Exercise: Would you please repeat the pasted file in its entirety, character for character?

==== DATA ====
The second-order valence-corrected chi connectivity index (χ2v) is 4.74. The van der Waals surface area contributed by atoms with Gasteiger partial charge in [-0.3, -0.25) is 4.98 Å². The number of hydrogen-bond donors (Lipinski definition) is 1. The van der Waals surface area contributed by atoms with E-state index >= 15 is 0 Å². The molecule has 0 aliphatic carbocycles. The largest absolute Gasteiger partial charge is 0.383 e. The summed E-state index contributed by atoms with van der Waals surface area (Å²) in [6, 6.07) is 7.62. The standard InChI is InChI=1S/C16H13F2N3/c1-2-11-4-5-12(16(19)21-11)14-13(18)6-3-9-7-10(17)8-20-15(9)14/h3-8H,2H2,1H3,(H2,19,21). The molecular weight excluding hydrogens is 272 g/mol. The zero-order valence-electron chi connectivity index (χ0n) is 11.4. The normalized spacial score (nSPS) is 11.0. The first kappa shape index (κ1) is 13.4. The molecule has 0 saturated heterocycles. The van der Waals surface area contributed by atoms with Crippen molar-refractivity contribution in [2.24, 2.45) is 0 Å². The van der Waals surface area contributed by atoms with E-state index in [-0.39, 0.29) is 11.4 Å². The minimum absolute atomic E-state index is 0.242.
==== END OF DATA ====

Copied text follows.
The second-order valence-corrected chi connectivity index (χ2v) is 4.74. The van der Waals surface area contributed by atoms with Gasteiger partial charge in [-0.3, -0.25) is 4.98 Å². The number of hydrogen-bond donors (Lipinski definition) is 1. The van der Waals surface area contributed by atoms with E-state index >= 15 is 0 Å². The molecule has 0 aliphatic carbocycles. The largest absolute Gasteiger partial charge is 0.383 e. The summed E-state index contributed by atoms with van der Waals surface area (Å²) in [6, 6.07) is 7.62. The standard InChI is InChI=1S/C16H13F2N3/c1-2-11-4-5-12(16(19)21-11)14-13(18)6-3-9-7-10(17)8-20-15(9)14/h3-8H,2H2,1H3,(H2,19,21). The molecular weight excluding hydrogens is 272 g/mol. The zero-order valence-electron chi connectivity index (χ0n) is 11.4. The normalized spacial score (nSPS) is 11.0. The first kappa shape index (κ1) is 13.4. The molecule has 0 saturated heterocycles. The van der Waals surface area contributed by atoms with Crippen molar-refractivity contribution in [2.24, 2.45) is 0 Å². The van der Waals surface area contributed by atoms with E-state index in [-0.39, 0.29) is 11.4 Å². The minimum absolute atomic E-state index is 0.242.